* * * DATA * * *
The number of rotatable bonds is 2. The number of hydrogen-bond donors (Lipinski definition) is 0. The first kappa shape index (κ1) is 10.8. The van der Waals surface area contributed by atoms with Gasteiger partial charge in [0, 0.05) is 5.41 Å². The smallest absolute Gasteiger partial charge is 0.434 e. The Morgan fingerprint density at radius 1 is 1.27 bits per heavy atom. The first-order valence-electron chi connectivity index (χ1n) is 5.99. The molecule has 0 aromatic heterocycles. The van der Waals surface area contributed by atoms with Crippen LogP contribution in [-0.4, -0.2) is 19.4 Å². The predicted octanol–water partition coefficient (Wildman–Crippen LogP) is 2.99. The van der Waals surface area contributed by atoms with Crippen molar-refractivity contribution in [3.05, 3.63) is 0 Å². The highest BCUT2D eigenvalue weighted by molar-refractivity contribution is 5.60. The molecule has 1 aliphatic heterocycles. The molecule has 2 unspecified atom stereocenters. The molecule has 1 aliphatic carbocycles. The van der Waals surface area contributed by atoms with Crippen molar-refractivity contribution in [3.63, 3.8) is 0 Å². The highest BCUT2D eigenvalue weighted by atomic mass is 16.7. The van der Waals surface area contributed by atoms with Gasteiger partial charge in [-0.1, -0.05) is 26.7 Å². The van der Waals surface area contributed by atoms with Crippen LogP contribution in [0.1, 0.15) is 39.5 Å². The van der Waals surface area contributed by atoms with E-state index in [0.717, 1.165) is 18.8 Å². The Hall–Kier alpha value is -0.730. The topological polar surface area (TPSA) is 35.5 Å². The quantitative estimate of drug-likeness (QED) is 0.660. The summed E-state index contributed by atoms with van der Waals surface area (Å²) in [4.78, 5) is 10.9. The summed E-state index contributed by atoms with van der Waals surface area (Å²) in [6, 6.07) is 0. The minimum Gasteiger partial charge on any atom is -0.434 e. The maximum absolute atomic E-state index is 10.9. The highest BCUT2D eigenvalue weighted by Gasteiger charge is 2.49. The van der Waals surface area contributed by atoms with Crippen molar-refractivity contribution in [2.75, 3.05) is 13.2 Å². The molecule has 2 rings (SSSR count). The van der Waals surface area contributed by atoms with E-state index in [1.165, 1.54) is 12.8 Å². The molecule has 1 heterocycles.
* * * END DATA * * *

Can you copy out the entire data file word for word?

The number of rotatable bonds is 2. The number of hydrogen-bond donors (Lipinski definition) is 0. The first kappa shape index (κ1) is 10.8. The van der Waals surface area contributed by atoms with Gasteiger partial charge in [0, 0.05) is 5.41 Å². The smallest absolute Gasteiger partial charge is 0.434 e. The Morgan fingerprint density at radius 1 is 1.27 bits per heavy atom. The first-order valence-electron chi connectivity index (χ1n) is 5.99. The molecule has 0 aromatic heterocycles. The van der Waals surface area contributed by atoms with Crippen LogP contribution in [-0.4, -0.2) is 19.4 Å². The predicted octanol–water partition coefficient (Wildman–Crippen LogP) is 2.99. The van der Waals surface area contributed by atoms with Crippen molar-refractivity contribution in [3.05, 3.63) is 0 Å². The highest BCUT2D eigenvalue weighted by molar-refractivity contribution is 5.60. The molecule has 1 aliphatic heterocycles. The molecule has 2 unspecified atom stereocenters. The molecule has 1 aliphatic carbocycles. The van der Waals surface area contributed by atoms with Crippen molar-refractivity contribution in [3.63, 3.8) is 0 Å². The highest BCUT2D eigenvalue weighted by atomic mass is 16.7. The van der Waals surface area contributed by atoms with Gasteiger partial charge in [-0.1, -0.05) is 26.7 Å². The van der Waals surface area contributed by atoms with Crippen LogP contribution in [0.1, 0.15) is 39.5 Å². The van der Waals surface area contributed by atoms with E-state index in [0.717, 1.165) is 18.8 Å². The Hall–Kier alpha value is -0.730. The topological polar surface area (TPSA) is 35.5 Å². The quantitative estimate of drug-likeness (QED) is 0.660. The summed E-state index contributed by atoms with van der Waals surface area (Å²) in [4.78, 5) is 10.9. The summed E-state index contributed by atoms with van der Waals surface area (Å²) in [6, 6.07) is 0. The minimum Gasteiger partial charge on any atom is -0.434 e. The maximum absolute atomic E-state index is 10.9. The highest BCUT2D eigenvalue weighted by Gasteiger charge is 2.49. The van der Waals surface area contributed by atoms with Crippen molar-refractivity contribution in [2.75, 3.05) is 13.2 Å². The molecule has 2 rings (SSSR count). The van der Waals surface area contributed by atoms with E-state index in [1.165, 1.54) is 12.8 Å². The molecule has 1 heterocycles.